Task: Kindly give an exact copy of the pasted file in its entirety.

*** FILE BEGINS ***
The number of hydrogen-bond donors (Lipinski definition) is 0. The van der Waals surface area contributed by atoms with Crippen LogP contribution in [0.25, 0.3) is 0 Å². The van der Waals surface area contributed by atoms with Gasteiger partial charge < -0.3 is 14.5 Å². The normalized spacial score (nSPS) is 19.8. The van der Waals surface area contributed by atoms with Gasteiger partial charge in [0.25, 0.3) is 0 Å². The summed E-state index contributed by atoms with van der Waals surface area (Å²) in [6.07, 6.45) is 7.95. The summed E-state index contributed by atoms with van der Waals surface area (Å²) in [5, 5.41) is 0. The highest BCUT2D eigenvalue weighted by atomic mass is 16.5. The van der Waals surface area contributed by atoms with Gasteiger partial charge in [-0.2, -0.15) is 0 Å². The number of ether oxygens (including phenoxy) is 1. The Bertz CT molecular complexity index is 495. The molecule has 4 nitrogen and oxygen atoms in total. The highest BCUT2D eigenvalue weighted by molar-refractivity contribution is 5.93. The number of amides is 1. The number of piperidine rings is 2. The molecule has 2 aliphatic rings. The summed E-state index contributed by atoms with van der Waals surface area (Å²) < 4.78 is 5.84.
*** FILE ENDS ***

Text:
The number of hydrogen-bond donors (Lipinski definition) is 0. The van der Waals surface area contributed by atoms with Crippen LogP contribution in [0.25, 0.3) is 0 Å². The van der Waals surface area contributed by atoms with Gasteiger partial charge < -0.3 is 14.5 Å². The normalized spacial score (nSPS) is 19.8. The van der Waals surface area contributed by atoms with Gasteiger partial charge in [0.25, 0.3) is 0 Å². The summed E-state index contributed by atoms with van der Waals surface area (Å²) in [6.07, 6.45) is 7.95. The summed E-state index contributed by atoms with van der Waals surface area (Å²) in [5, 5.41) is 0. The highest BCUT2D eigenvalue weighted by atomic mass is 16.5. The van der Waals surface area contributed by atoms with Gasteiger partial charge in [-0.2, -0.15) is 0 Å². The number of ether oxygens (including phenoxy) is 1. The Bertz CT molecular complexity index is 495. The molecule has 4 nitrogen and oxygen atoms in total. The highest BCUT2D eigenvalue weighted by molar-refractivity contribution is 5.93. The number of amides is 1. The number of piperidine rings is 2. The molecule has 2 aliphatic rings. The summed E-state index contributed by atoms with van der Waals surface area (Å²) < 4.78 is 5.84.